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Mark Hamburg <> dixit:

> The fundamentals of prototype-oriented, metatable-based design are probably that you should start out by thinking of your object as having three parts:
> 	The primary table
> 	The metatable
> 	The __index table
> More complex objects may have more pieces, but this works to start with conceptually.
> The primary table supplies the object's identity and generally contains anything that varies on a per object basis. Generally when working this way, one assumes "encapsulation by convention" -- e.g., using a naming convention for private fields but doing nothing else to keep them private.

I guess this is ~ my model. Except that the primary table holds all what is specific to this clone line, including ordinary methods. This, to avoid lookup chains.

[Special details: An object intended as a prototype (i.e. to be cloned) holds all fields for an ordinary object (future clones), the metatable for this clone line, and what I call "generics" for the base mechanics (all which don't really belong to this clone line functionality, but simply allow clones to behave the way they should). "generics" is pointed by __index in the metatable.
Eg clone() itself and all metamethods will always reside inside generics, but Point's move() or color() won't. You can think at generics as something providing, in very simple manner, a feature in-between a class and a metaclass.
Clones won't get the "generics" field for economy (and also this would be disturbing in some cases, for instance if clones are collections), but they have a copy of the metatable, not only a pointer to it, see below.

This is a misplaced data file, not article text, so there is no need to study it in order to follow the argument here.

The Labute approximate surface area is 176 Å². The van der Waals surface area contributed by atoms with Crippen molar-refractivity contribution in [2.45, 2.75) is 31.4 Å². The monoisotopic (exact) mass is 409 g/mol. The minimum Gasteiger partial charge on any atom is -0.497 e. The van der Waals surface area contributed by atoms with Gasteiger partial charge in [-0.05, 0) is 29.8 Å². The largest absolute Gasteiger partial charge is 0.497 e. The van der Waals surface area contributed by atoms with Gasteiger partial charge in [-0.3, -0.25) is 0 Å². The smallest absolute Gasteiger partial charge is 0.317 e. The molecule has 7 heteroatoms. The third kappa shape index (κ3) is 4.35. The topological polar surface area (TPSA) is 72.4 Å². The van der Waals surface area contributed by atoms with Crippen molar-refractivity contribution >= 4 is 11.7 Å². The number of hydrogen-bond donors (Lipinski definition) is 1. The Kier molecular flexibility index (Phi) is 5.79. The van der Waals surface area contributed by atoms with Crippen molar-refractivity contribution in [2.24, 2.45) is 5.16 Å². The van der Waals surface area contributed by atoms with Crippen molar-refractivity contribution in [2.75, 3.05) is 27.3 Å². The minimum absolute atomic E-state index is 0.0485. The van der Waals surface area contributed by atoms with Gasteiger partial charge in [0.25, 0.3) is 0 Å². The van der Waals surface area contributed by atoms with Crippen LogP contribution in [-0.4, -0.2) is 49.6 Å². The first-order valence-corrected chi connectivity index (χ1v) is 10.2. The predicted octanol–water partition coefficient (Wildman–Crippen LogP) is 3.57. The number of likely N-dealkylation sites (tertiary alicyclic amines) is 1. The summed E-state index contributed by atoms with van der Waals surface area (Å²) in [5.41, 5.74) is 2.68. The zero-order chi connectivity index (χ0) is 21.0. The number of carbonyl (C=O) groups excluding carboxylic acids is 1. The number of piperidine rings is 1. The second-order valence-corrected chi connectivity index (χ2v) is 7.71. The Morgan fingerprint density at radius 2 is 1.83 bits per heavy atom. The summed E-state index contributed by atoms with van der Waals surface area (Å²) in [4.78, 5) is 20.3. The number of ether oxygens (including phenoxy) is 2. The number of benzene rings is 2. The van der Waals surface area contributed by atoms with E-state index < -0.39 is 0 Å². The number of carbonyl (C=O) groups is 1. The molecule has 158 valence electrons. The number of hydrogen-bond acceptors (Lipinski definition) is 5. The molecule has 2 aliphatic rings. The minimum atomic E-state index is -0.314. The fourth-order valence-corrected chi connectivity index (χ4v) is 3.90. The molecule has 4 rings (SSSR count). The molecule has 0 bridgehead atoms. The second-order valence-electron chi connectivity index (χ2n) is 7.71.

As a consequence, a slot is either on the object itself, or inside its prototype's "generics" slot, as pointed by __index.]

> The metatable and the __index table supply shared behavior across a clone family -- i.e., the object cloned from a single prototype. The metatable supplies behaviors and fallbacks. The __index table supplies shared constant values and defaults for entries in the primary table. (I'm less fond of the trick of having the __index entry in the metatable point back to the metatable. As far as I can see, all this does is save one table in the system and it does so at the expense of making all of the metamethods available for __index access.)

Same for me. Except for the difference explained above.

> If you can design your object within this model, then the clone operation just needs to copy the primary table (shallow or deep cloning probably depends on the object and might benefit from a __clone metamethod) and copy the reference to the metatable.

Not only a reference, else it's not possible to adapt a clone's or a new prototype's metatable without changing the behaviour of ancestors. My intent is precisely to avoid complicated and useles lookup chain, but this must be done as well for the metatable.
The reason why I ask about the rationale behind the "metatable complication". Why not simply identify metamethods directly by name? (instead of them beeing indirectly referenced by metatable keys).

> If you want to make structural changes to the object to produce essentially a new clone family, you need to clone the metatable as well and possibly the __index table but generally this should be rare. This is the alternative to inheritance in a prototype-based system.